Republicans won't agree to allow a split in votes to extend expiring tax cuts, Senate GOP leader Mitch McConnell (R-Ky.) said Tuesday.
McConnell suggested that any vote to extend the tax cuts that are set to expire at the end of the year were an all-or-nothing proposition, and that Republicans wouldn't agree to a separate vote on the extension of tax cuts for the highest income bracket.
"There's only one thing that's acceptable and that's to not raise taxes on anyone," McConnell said on conservative talker Sean Hannity's radio show. "We're not interested in bifurcating it."
"We're willing to talk to the president about how long he's willing to extend it," the top Senate Republican added.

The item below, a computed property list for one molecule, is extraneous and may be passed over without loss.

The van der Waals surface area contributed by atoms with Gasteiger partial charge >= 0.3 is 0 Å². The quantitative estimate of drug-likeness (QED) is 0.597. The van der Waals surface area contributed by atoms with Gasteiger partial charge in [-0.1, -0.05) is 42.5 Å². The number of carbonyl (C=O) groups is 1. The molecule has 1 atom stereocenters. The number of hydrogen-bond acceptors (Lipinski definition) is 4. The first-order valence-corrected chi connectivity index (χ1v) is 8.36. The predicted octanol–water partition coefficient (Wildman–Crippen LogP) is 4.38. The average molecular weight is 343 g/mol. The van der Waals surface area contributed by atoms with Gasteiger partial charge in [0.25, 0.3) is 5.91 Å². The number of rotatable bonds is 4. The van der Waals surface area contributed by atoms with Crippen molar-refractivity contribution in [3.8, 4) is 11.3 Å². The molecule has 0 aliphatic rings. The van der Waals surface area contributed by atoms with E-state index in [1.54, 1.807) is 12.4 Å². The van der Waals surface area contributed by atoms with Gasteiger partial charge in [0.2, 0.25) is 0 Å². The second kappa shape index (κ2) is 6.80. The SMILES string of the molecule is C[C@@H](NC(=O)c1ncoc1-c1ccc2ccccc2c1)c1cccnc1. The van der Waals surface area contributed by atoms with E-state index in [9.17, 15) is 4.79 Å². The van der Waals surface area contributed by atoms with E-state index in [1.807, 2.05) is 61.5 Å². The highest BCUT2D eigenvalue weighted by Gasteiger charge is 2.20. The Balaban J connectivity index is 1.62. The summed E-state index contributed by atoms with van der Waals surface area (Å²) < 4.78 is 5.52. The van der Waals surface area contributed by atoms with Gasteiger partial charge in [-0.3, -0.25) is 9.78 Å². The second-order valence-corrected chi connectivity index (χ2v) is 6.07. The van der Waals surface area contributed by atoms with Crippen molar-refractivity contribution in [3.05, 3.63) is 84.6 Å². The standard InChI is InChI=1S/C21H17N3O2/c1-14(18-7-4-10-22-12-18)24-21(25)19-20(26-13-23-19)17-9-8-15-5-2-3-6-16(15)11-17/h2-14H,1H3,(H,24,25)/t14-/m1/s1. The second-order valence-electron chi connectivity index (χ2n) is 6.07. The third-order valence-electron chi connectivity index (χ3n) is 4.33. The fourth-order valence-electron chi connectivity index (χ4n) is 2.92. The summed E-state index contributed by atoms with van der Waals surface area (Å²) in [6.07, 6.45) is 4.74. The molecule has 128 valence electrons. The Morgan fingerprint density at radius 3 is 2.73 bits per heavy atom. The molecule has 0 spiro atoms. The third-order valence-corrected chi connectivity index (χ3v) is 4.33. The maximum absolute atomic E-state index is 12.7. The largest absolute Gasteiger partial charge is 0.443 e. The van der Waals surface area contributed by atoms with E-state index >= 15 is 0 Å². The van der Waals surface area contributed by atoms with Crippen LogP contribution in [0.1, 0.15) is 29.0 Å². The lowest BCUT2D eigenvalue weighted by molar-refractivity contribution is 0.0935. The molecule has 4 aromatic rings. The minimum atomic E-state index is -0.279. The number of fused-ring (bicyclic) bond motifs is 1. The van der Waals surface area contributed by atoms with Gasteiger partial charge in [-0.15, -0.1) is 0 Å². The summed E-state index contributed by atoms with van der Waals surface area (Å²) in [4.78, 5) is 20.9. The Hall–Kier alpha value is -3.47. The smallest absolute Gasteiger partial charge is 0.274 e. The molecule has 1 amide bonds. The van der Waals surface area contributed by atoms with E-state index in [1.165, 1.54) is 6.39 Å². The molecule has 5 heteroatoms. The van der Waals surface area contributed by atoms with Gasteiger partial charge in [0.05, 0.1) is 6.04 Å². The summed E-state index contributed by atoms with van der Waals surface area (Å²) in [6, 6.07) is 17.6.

McConnell's comments hint that a deal along the lines of what some Democrats have proposed -- allowing some tax cuts to expire at a higher income threshold, or extending those tax breaks for a shorter amount of time than the extension of lower-income cuts.
Democrats had initially demanded that the tax cuts for households earning over $250,000 a year and individuals making over $200,000 be allowed to expire at the end of the year. But since the election, President Obama has signaled an interest in possibly extending the tax cuts for several years. Congressional leaders will discuss the issue at the White House on Thursday.
Republicans prefer to extend all the tax cuts permanently, but have said they might be willing to accept a short-term extension -- several years, perhaps -- as a compromise on the issue.